The product 3rd row of Xt with 3rd column of X. ⎡3 ⎢2 ⎢ ⎢3 ⎢ ⎢2 ⎢3 ⎢ ⎢1 ⎢2 ⎣ 2 1 2 1 2 4 1 1⎤ 2⎥ ⎥ 2⎥ ⎥ 1⎥ 3⎥ ⎥ 2⎥ 3⎥ ⎦
⎡3 2 3 2 3 1 2⎤ ⎢2 1 2 1 2 4 1⎥ ⎢ ⎥ ⎢1 2 2 1 3 2 3⎥ ⎣ ⎦
=
⎡13 8 7 ⎤ ⎡ 23 18 19 ⎤ ⎡ 4 2 6 ⎤ ⎢ 8 5 4 ⎥ + ⎢18 25 19 ⎥ + ⎢ 2 1 3⎥ ⎢ ⎥ ⎢ ⎥ ⎢ ⎥ ⎢ 7 4 5 ⎥ ⎢19 19 18⎥ ⎢ 6 3 9 ⎥ ⎣ ⎦ ⎣ ⎦ ⎣ ⎦ ⎡ 40 28 32 ⎤ ⎢ 28 31 26 ⎥ . ⎢ ⎥ ⎢ 32 26 32 ⎥ ⎣ ⎦ ⎡ 39 ⎢ 36 ⎢ ⎢ 28 Xt X = ⎢ ⎢ 31 ⎢ 28 ⎢ ⎢ 29 ⎣ 36 56 28 41 39 37 28 28 24 28 20 24 31 41 28 40 28 32 28 39 20 28 31 26 29 ⎤ 37 ⎥ ⎥ 24 ⎥ ⎥. 32 ⎥ 26 ⎥ ⎥ 32 ⎥ ⎦
=
On similar lines interested reader can find the major product moment of type IV column vector. For more about supermatrix and their properties please refer [92]. We have not given the general method for the notations seems to be little difficult as given by this book [92]. They have also defined new form of products of supermatrices etc. Most of the properties pertain to applications to models mostly needed by social scientists.
64
1.2 Introduction to Fuzzy Matrices
Just we recall the definition of fuzzy matrix. A fuzzy matrix is a matrix which has its elements from [0, 1]. We as in case of matrix have rectangular fuzzy matrix, fuzzy square matrix, fuzzy row matrix and fuzzy column matrix. We just illustrate them by the following examples.
Examples 1.2.1: Let A = [1 0.4 0.6 0 1 0.7 0.1]; A is a row fuzzy matrix. In fact A is a 1 × 7 row fuzzy matrix. A1 = [0 1] is a 1 × 2 row fuzzy matrix. A2 = [1 0 1 0 0.6 0.2 110] is a 1 × 9 row fuzzy matrix. Example 1.2.2: Let
⎡ 1 ⎤ ⎢ 0 ⎥ ⎢ ⎥ ⎢ 0.14 ⎥ B= ⎢ ⎥, ⎢ 0 ⎥ ⎢ 1 ⎥ ⎢ ⎥ ⎢ 1 ⎥ ⎣ ⎦ B is 6 × 1 column fuzzy matrix. ⎡1 ⎤ B1 = ⎢ ⎥ ⎣0⎦ is a 2 × 1 column fuzzy matrix. ⎡ 0.06 ⎤ ⎢ 0.2 ⎥ ⎢ ⎥ ⎢ 0.14 ⎥ ⎢ ⎥ ⎢ 0 ⎥ B2 = ⎢ 1 ⎥ ⎢ ⎥ ⎢ 0.03⎥ ⎢ 0.12 ⎥ ⎢ ⎥ ⎢ 0.31⎥ ⎢ 0 ⎥ ⎣ ⎦ is a 9 × 1 column fuzzy matrix.
65
Now having seen a fuzzy column matrix and fuzzy row matrix we proceed on to define the fuzzy square matrix.
Example 1.2.3: Consider the fuzzy matrix
⎡ 0 0.1 1 0.6 0.7 ⎤ ⎢ 0.4 1 0 1 0 ⎥ ⎢ ⎥ A = ⎢ 1 0.5 0.6 0.2 1 ⎥ ⎢ ⎥ 1 0 0.1 0 ⎥ ⎢ 0 ⎢ 0.2 0.6 1 1 0.2 ⎥ ⎣ ⎦ is a square fuzzy matrix. Infact A is a 5 × 5 square fuzzy matrix.
Example 1.2.4: Consider the fuzzy matrix
⎡1 0 0 ⎤ B = ⎢0 1 1 ⎥ , ⎢ ⎥ ⎢1 1 1 ⎥ ⎣ ⎦ B is a square 3 × 3 fuzzy matrix.
Example 1.2.5: Consider the fuzzy matrix
0.3 ⎤ ⎡1 C= ⎢ ⎥, ⎣ 0.1 0.04 ⎦ C is a 2 × 2 fuzzy square matrix. Now we proceed into illustrate fuzzy rectangular matrices.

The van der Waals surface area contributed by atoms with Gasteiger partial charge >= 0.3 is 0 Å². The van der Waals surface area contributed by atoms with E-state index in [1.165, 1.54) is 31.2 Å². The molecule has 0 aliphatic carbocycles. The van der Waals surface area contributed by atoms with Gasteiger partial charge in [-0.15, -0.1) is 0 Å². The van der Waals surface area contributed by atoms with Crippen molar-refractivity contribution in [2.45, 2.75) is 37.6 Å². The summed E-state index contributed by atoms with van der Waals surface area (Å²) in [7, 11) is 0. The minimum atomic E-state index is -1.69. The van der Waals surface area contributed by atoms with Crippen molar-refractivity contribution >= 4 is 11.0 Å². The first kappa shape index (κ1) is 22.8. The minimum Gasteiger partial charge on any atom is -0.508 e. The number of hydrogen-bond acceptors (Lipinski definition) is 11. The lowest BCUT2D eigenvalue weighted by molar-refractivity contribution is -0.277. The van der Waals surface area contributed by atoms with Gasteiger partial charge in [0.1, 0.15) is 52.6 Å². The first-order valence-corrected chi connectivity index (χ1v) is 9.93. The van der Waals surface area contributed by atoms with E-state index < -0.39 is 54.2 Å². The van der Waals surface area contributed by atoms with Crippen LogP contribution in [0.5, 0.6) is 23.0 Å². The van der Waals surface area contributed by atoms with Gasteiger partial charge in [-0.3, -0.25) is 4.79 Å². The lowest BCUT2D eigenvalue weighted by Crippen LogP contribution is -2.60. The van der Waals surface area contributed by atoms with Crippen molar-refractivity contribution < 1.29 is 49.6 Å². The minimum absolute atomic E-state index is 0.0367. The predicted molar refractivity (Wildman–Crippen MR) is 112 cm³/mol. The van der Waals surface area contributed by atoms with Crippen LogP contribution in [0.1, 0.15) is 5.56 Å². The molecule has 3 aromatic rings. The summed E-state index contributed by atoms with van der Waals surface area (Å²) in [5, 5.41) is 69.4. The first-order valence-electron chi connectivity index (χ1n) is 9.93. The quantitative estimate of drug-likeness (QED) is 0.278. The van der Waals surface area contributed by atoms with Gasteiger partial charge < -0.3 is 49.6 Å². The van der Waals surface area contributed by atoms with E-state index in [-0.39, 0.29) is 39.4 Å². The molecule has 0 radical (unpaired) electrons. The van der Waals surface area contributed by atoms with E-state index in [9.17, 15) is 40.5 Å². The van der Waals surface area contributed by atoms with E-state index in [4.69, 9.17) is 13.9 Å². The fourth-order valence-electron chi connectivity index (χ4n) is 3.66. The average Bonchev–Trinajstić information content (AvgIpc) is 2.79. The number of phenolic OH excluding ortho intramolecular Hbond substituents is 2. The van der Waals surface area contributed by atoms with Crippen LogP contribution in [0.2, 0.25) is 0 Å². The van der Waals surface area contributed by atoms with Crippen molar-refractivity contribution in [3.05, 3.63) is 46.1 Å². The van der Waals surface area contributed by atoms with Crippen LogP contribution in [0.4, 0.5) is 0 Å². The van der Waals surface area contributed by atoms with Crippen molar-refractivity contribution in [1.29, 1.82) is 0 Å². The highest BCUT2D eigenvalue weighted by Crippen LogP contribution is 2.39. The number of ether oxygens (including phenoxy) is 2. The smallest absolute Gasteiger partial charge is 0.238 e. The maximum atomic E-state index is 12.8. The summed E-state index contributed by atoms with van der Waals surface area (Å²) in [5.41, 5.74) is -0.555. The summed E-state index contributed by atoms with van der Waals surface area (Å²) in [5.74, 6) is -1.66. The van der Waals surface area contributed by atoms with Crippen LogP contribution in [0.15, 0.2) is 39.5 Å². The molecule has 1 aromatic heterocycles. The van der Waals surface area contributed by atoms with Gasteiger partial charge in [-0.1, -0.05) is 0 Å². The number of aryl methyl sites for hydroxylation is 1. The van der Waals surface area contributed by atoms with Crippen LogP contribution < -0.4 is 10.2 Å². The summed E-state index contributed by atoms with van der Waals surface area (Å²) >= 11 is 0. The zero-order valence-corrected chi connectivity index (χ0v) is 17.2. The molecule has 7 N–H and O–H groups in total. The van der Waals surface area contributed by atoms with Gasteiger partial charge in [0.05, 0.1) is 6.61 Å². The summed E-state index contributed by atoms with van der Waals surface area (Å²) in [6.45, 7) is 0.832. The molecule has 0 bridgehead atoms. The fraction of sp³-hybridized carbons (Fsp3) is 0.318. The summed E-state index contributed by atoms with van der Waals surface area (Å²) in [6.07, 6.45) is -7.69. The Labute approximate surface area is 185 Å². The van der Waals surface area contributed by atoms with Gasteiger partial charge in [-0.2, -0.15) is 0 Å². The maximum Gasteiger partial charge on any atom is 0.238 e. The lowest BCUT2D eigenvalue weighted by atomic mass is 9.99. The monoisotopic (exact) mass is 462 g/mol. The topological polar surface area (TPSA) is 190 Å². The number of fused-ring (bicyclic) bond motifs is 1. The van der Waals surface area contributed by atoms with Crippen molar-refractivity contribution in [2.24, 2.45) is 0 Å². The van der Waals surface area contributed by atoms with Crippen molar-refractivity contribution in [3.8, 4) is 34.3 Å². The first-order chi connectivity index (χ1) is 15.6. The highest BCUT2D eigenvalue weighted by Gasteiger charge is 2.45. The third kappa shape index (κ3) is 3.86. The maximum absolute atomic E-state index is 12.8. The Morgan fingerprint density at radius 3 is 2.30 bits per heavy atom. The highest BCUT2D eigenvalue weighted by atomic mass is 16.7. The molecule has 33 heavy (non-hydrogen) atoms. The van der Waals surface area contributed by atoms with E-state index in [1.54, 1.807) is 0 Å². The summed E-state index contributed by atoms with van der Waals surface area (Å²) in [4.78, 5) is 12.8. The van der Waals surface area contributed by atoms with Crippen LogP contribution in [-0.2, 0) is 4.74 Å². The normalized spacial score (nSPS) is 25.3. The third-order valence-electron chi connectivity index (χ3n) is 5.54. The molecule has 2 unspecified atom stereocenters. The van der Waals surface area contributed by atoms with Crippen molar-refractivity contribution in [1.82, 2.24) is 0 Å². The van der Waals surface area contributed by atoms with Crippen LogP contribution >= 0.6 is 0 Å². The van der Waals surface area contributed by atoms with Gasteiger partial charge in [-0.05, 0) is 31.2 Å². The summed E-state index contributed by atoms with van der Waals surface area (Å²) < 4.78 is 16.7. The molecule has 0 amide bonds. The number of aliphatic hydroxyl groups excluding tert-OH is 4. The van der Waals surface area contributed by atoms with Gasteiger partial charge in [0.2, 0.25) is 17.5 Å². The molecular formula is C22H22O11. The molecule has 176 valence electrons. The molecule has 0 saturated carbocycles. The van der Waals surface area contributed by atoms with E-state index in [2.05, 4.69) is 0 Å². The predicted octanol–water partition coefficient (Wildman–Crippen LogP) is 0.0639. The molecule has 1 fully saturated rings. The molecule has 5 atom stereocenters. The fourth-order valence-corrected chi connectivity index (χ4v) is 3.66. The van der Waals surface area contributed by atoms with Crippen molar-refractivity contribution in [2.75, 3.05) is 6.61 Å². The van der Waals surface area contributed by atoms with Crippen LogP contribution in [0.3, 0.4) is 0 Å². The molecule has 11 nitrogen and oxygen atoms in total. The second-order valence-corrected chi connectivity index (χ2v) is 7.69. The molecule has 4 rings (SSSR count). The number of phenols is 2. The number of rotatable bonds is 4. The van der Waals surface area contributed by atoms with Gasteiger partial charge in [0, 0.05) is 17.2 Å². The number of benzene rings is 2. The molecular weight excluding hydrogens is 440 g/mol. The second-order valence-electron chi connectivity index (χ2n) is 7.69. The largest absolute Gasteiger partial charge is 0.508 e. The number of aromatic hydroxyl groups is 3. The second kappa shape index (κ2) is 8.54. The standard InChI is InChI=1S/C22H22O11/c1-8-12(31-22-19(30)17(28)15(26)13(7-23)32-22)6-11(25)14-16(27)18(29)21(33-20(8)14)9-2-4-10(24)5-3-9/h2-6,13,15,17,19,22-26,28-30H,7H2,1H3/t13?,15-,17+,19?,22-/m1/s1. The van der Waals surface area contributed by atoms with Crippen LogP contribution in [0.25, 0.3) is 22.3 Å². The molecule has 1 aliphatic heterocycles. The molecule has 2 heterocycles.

Example 1.2.6: Let
⎡ 0 0.3 1 0.2 ⎤ A= ⎢ ⎥ ⎣ 0.1 1 0 0.6 ⎦ A is a 2 × 4 fuzzy rectangular matrix.
66
Let 1 ⎤ ⎡0 ⎢ 0.3 0.1 ⎥ ⎢ ⎥ ⎢1 1 ⎥ T= ⎢ ⎥; ⎢ 0.8 0.71⎥ ⎢ 0.5 0.11⎥ ⎢ ⎥ 0.1 ⎥ ⎢0 ⎣ ⎦ T is a 6 × 2 fuzzy rectangular matrix. 1 0 1 ⎤ ⎡ 0.3 ⎢ 1 0.31 0.6 0.7 ⎥ ⎢ ⎥ V = ⎢ 0 0.11 0.2 0 ⎥ ⎢ ⎥ ⎢ 0.2 0.5 0.1 1 ⎥ ⎢ 0.1 0.14 1 0.8 ⎥ ⎣ ⎦ is a 5 × 4 fuzzy rectangular matrix. Now we define these in more generality. Let A = [a1 a2 … an] where ai ∈ [0, 1], i = 1, 2, …, n; A is a 1 × n fuzzy row matrix. Let ⎡ b1 ⎤ ⎢b ⎥ B = ⎢ 2 ⎥, ⎢ ⎥ ⎢ ⎥ ⎣ bm ⎦ bj ∈ [0, 1]; j = 1, 2, …, m; B is a m × 1 fuzzy column matrix.
67
Let ⎡ a11 ⎢a C = ⎢ 21 ⎢ ⎢ ⎣ a n1 a12 a 22 an2 a1n ⎤ a 2n ⎥ ⎥ ⎥ ⎥ a nn ⎦
aij ∈ [0, 1]; 1 ≤ i, j ≤ n. C is a n × n fuzzy square matrix. Let ⎡ a11 ⎢a D = ⎢ 21 ⎢ ⎢ ⎣ a m1 a12 a 22 a m2 a1n ⎤ a 2n ⎥ ⎥ ⎥ ⎥ a mn ⎦
aij ∈ [0, 1], 1 ≤ i ≤ m; 1 ≤ j ≤ n. D is a m × n rectangular fuzzy matrix m ≠ n.
Note: We may work with any fuzzy matrix.
It is still important to note while doing fuzzy mathematical models the fuzzy matrix may take its entries from the interval [–1, 1] then also they are known as fuzzy matrices. We mention here that Fuzzy Cognitive Maps (FCMs) model take their entries only from the interval [–1, 1]. The main operations performed on fuzzy matrices are usual maxmin operations. Many cases the operation “+” i.e., usual addition may be replaced by ‘max’ i.e., (0.5 + 0.7) = max (0.5, 0.7) = 0.7. “×” may be replaced by min i.e., min (0.5, 0.7) = 0.5. But since matrix multiplication involves both addition and multiplication we make use of the min max or max min principle. Before we proceed on to define the very new notion of fuzzy supermatrix we just illustrate a few operations on the fuzzy matrices.
68
Example 1.2.7: Let
⎡ 0.1 0 0.1⎤ A = ⎢ 1 0.7 0 ⎥ ⎢ ⎥ ⎢ 0.2 0.6 0.5⎥ ⎣ ⎦ and ⎡ 0.9 1 0 0.8⎤ B = ⎢ 0 0.2 1 0.5⎥ ⎢ ⎥ ⎢ 0.1 0 0 0 ⎥ ⎣ ⎦ i.e., if A = (aij) and b = (bij), then max min {A, B} = max min {aij, bjk} = max {min{(a11, b11), min (a12, b21), min (a13, b31)} (for i = 1, k = 1) i.e., r11 = = = r12 = = = r13 = = = r14 = = = r21 = = = r22 = = = r23 = = = max {min (0.1, 0.9), min (0, 0), min (0.1, 0.1)} max {0.1, 0, 0.1} 0.1 max {min (0.1, 1), min (0, 0.2), min (0.1, 0)} max {0.1, 0, 0} 0.1 max {min (0.1, 0), min (0, 1), min (0.1, 0)} max {0, 0, 0} 0 max {min (0.1, 8), min (0, 0.5), min (0.1, 0)} max {0.1, 0, 0} 0.1 max {min (1, 0.9), min (0.7, 0), min (0, 0.1)} max {0.9, 0, 0} 0.9 max {min (1, 1), min (0.7, 0.2), min (0, 0)} max {1, 0.2, 0} 1 max {min (1, 0), min (0.7, 1), min (0, 0)} max {0, 0.7, 0} 0.7
69
r24 = = = r31 = = = r32 = = = r34 = = = r33 = = = Now
max {min (1, 0.8), min (0.7, 0.5), min (0, 0)} max {0.8, 0.5, 0} 0.8 max {min (0.2, 0.9), min (0.6, 0), min (0.5, 0.1)} max {0.2, 0, 0.1} 0.2 max {min (0.2, 1), min (0.6, 0.2), min (0.5, 0)} max {0.2, 0.2, 0} 0.2 max {min (0.2, 0.8), min (0.6, 0.5), min (0.5, 0)} max {0.2, 0.5, 0} 0.5 max {min (0.2, 0), min (0.6, 1), min (0.5, 0)} max {0, 0.6, 0} 0.6. ⎡ 0.1 0.1 0 0.1⎤ R = ⎢ 0.9 1 0.7 0.8⎥ . ⎢ ⎥ ⎢ 0.2 0.2 0.6 0.5⎥ ⎣ ⎦
Thus when ever multiplication is compatible we can define on the fuzzy matrices the max min function or operation.